Lines of latitude (top) and longitude (bottom).

What do you do when you are lost? If you are lucky enough to have a smart phone, you'll probably use the GPS feature. This pin-points your global coordinates using information sent from satellites (see here). But what are those global coordinates?

### Where are you?

Ordinary flat maps are often divided up into a grid formed by vertical and horizontal lines. The resulting grid boxes are usually labelled by letters (A, B, C, etc) in the horizontal direction and by numbers (1,2,3, etc) in the vertical direction. To find a location, say a particular street in your home town, you look up its coordinates, for example A4, in the index, and then find the grid box labelled by that letter and number. The street you are looking for will be within this box.

Navigation around the spherical Earth uses the same idea, only here
the grid isn't formed by straight lines but by circles that lie on the
surface of the Earth. One set of circles (which we can think of as
horizontal) comes from planes that are *perpendicular* to the
rotation axis of the Earth. These slice right through the Earth,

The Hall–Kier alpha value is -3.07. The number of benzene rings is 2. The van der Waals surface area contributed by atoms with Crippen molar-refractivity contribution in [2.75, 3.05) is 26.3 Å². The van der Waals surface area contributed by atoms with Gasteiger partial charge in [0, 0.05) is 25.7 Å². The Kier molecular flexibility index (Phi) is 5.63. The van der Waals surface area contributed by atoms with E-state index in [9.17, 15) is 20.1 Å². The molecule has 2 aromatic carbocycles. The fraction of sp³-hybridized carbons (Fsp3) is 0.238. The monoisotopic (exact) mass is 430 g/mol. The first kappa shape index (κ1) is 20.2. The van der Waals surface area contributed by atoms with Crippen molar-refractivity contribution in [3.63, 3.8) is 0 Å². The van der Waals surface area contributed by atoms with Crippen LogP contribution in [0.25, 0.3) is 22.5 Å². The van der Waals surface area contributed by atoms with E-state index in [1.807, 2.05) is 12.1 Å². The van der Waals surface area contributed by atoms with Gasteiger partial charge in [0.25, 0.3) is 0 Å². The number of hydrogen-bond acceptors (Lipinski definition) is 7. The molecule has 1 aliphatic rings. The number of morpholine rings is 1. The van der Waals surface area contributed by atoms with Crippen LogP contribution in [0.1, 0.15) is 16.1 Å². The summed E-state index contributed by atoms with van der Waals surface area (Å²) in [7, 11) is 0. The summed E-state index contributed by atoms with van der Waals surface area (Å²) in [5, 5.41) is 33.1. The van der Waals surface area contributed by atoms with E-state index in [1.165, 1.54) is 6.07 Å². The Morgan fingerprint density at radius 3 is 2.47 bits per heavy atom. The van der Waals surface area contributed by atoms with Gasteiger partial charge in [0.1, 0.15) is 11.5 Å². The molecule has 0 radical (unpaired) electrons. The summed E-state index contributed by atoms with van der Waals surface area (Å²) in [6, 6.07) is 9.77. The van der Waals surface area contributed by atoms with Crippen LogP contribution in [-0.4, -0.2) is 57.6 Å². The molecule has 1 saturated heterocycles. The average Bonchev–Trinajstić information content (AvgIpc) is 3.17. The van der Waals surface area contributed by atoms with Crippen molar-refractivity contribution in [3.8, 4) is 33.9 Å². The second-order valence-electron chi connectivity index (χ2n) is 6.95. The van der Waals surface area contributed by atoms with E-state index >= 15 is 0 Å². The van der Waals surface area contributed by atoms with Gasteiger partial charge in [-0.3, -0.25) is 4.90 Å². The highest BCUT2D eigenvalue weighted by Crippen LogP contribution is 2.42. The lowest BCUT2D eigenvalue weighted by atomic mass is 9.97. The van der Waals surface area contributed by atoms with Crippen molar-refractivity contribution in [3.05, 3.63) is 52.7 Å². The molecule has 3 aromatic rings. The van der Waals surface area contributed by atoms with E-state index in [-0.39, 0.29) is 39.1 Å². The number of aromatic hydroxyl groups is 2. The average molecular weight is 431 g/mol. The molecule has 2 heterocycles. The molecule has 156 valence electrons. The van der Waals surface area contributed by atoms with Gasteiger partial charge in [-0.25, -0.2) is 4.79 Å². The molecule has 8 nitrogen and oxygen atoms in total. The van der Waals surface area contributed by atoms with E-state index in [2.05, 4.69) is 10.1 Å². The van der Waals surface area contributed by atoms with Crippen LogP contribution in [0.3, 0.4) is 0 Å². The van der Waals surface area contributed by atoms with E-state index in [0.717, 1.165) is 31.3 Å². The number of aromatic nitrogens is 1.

meeting its surface in circles which are called *lines of
latitude*. The radii of these circles vary: the largest one is the
equator, which chops the Earth neatly into a Northern and Southern
hemisphere. As you move North or South the circles become smaller, and
at the poles they are just points.

The other set of circles (which we can think of as the vertical lines) come from planes that slice right through the Earth and *contain* the axis around which it rotates. Such planes meet the surface of the Earth in circles that contain both poles, are centred on the same point as the Earth itself and have the same radius as the Earth. One half of such a circle, running from the North to the South pole, is called a *line of longitude* or a *meridian*.

### What's your latitude?

Lines of latitude and longitude are labelled by angles. Imagine a particular line of latitude, pick a point $p$ on it, and draw a line from $p$ to the centre of the Earth. Now measure the angle $\phi$ that this line makes with the plane containing the equator — it is the same no matter what point $p$ on the line of latitude you picked.The latitude of the point *p* is given by the angle φ.

### What's your longitude?

The angle of a line of longitude is measured with respect to a very special meridian: the one that runs from the North to the South pole and passes through Greenwich, South London. The angle defining another meridian, $\lambda$, is the angle through which you would have to rotate that meridian around the rotation axis of the Earth to make it coincide with the Greenwich meridian.

The longitude of the point *p* is given by the angle λ.

This gives you a way of finding a particular place on Earth. But how are you supposed to work out your coordinates in the first place, for example when you are lost at sea with your smart phone run out of battery? Find out here.